Figure 1 Overall survival for 25 patients receiving CSI, calculated from the date of LC diagnosis until death or the last follow-up.
Abbreviations: CSI, craniospinal irradiation; LC, leptomeningeal carcinomatosis.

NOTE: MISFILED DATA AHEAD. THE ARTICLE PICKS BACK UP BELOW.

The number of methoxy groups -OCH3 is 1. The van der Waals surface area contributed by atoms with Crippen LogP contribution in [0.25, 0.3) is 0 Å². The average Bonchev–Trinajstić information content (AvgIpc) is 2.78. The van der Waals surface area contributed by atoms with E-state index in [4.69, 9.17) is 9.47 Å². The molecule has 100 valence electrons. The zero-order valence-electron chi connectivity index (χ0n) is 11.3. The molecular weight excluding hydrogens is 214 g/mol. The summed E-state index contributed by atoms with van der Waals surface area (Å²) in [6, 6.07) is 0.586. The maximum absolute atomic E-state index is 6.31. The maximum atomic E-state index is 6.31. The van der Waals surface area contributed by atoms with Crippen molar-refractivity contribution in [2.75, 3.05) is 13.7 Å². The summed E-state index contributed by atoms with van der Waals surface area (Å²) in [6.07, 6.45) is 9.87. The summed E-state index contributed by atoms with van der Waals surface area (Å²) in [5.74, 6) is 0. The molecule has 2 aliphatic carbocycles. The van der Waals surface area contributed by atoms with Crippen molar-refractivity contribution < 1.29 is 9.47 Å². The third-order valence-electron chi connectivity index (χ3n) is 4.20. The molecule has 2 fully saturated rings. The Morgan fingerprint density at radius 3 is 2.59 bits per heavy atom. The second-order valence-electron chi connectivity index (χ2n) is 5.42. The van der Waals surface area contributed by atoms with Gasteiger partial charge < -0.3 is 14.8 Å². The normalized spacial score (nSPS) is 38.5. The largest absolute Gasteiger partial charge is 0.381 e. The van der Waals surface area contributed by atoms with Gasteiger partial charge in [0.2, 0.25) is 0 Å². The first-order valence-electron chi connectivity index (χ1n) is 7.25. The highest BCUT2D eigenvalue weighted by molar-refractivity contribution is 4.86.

A KPI ≥70% at the beginning of RT was a significant prognostic factor for improved OS with a median OS of 28.3 weeks (IQR: 24.7–56.0) in patients with a good clinical performance (n=15, 60%), whereas patients with poor performance (KPI <70%, n=10, 40%) showed a median OS of 9.3 weeks (IQR: 7.3–11.7). This prognostic impact was shown in both univariate (HR 0.19, 95% CI: [0.07, 0.52], P=0.001) and multivariate (HR 0.13, 95% CI: [0.04, 0.40], P<0.001) analyses. Similar prognostic value was found for the patients’ age at LC diagnosis, with patients ≤55 years of age showing an improved median OS of 28.3 weeks (IQR: 15.7–47.9) in contrast to a median OS of 7.6 weeks (IQR: 5.7–25.7) for older patients. Again, the prognostic value of age confirmed in both univariate (HR 0.30, 95% CI: [0.11, 0.84], P=0.022) and multivariate (HR 0.21, 95% CI: [0.06, 0.77], P=0.018) analyses.